voiding my bladder I think:
Sometimes, sometimes when I start to write the core of the essay, the center of cohesion that I try to curl the paper around, I start out by writing a very simple formal description, then moving forward, and in a purely aesthetic fashion creating a sequence of words that is appealing for its cadence, its structure, the formation of words in a structure of a thesis. I then look back on this pretty structure and I ask myself -- do I believe in this? If so, it stays. Usually, I don't, and I change it, again following aesthetic arguments and structures, ask myself this question, arrive at this space until I read an argument that I wholly agree with. In this way I am always following aesthetics, the curling linear logic of parataxis and syntax, stepping off when I happen to arrive at a destination.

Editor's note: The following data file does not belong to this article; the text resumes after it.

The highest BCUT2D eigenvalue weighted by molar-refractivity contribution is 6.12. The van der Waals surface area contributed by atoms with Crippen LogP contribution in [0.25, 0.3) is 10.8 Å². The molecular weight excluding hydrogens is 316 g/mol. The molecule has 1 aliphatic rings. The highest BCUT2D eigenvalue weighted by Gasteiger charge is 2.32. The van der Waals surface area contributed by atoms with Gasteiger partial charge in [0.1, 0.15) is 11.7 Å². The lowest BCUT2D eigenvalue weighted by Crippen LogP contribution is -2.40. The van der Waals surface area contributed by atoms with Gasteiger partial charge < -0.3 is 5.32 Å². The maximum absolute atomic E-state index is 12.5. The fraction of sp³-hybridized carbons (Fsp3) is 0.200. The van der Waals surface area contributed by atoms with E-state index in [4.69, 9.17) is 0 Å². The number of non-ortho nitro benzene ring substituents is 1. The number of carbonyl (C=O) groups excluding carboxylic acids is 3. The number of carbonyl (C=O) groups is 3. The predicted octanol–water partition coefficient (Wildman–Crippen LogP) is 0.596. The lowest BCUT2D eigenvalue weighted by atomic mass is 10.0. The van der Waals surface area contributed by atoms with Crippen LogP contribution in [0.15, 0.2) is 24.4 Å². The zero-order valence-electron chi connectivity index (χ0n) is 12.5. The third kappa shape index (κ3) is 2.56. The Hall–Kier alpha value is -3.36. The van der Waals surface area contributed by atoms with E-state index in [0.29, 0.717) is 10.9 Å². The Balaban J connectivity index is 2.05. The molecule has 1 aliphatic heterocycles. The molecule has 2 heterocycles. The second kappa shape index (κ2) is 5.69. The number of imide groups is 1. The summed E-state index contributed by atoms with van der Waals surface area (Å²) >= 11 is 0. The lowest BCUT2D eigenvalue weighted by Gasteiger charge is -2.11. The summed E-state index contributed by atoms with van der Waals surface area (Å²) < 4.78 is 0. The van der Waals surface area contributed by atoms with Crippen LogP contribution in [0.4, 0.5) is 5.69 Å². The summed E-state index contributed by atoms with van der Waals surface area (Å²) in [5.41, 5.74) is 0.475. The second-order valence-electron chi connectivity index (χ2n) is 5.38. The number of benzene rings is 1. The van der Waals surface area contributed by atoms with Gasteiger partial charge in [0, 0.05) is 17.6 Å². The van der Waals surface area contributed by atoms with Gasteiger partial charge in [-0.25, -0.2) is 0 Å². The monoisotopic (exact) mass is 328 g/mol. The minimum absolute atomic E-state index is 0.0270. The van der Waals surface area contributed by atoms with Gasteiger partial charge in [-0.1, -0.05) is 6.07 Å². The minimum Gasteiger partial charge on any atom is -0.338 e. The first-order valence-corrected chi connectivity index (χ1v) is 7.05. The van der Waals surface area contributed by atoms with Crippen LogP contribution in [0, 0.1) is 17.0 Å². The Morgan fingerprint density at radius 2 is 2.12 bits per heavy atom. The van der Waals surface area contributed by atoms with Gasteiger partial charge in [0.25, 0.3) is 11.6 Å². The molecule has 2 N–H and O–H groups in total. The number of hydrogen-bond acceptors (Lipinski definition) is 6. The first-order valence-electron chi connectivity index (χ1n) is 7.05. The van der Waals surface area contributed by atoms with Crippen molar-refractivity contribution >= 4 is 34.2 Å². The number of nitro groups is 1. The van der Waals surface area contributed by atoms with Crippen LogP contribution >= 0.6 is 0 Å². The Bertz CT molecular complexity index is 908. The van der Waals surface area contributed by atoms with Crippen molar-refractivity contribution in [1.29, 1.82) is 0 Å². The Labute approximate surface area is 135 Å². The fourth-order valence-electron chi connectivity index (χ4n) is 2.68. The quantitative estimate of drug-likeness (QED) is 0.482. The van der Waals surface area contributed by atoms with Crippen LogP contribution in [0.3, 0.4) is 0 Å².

In mathematics, this would be the sieve method of finding prime numbers.
Whenever it happens nicely I am always pleasantly surprised, caught unawares, finding these sensible yet interesting arguments developing under my fingers. No doubt this probably contributes to some notion that what I am saying is true, really true, and so fuels my essay further with the compressed fossilized fuels of problematics and positivism, the separation of the subjective author from the argument as evidence for the facticity of the argument, et cetera..